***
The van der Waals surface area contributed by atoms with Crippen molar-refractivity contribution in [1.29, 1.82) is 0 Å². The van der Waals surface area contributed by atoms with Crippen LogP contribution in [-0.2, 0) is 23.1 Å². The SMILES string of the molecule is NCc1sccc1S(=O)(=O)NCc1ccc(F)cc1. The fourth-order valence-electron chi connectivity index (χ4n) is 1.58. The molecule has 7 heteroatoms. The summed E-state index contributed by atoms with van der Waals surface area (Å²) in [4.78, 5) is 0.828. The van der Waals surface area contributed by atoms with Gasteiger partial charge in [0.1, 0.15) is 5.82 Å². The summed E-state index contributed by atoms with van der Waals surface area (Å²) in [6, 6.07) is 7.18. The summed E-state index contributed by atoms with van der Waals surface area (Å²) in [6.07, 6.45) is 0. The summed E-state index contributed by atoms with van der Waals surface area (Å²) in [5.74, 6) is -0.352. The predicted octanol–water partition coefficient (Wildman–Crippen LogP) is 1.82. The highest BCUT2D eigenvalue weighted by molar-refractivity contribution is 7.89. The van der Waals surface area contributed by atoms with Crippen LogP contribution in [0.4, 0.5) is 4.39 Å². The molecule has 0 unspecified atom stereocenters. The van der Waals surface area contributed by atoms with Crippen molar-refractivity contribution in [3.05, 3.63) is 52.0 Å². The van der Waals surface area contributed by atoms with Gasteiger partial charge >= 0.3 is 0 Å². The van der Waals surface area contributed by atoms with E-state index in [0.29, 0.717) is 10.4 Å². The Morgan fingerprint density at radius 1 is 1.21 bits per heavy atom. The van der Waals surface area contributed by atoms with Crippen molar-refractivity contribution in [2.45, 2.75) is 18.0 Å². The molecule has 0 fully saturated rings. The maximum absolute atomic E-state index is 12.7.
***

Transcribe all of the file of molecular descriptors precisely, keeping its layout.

The van der Waals surface area contributed by atoms with Crippen molar-refractivity contribution in [1.29, 1.82) is 0 Å². The van der Waals surface area contributed by atoms with Crippen LogP contribution in [-0.2, 0) is 23.1 Å². The SMILES string of the molecule is NCc1sccc1S(=O)(=O)NCc1ccc(F)cc1. The fourth-order valence-electron chi connectivity index (χ4n) is 1.58. The molecule has 7 heteroatoms. The summed E-state index contributed by atoms with van der Waals surface area (Å²) in [4.78, 5) is 0.828. The van der Waals surface area contributed by atoms with Gasteiger partial charge in [0.1, 0.15) is 5.82 Å². The summed E-state index contributed by atoms with van der Waals surface area (Å²) in [6, 6.07) is 7.18. The summed E-state index contributed by atoms with van der Waals surface area (Å²) in [6.07, 6.45) is 0. The summed E-state index contributed by atoms with van der Waals surface area (Å²) in [5.74, 6) is -0.352. The predicted octanol–water partition coefficient (Wildman–Crippen LogP) is 1.82. The highest BCUT2D eigenvalue weighted by molar-refractivity contribution is 7.89. The van der Waals surface area contributed by atoms with Crippen LogP contribution in [0.4, 0.5) is 4.39 Å². The molecule has 0 unspecified atom stereocenters. The van der Waals surface area contributed by atoms with Crippen molar-refractivity contribution in [3.05, 3.63) is 52.0 Å². The van der Waals surface area contributed by atoms with Gasteiger partial charge >= 0.3 is 0 Å². The van der Waals surface area contributed by atoms with E-state index in [0.29, 0.717) is 10.4 Å². The Morgan fingerprint density at radius 1 is 1.21 bits per heavy atom. The van der Waals surface area contributed by atoms with Crippen molar-refractivity contribution in [2.45, 2.75) is 18.0 Å². The molecule has 0 fully saturated rings. The maximum absolute atomic E-state index is 12.7.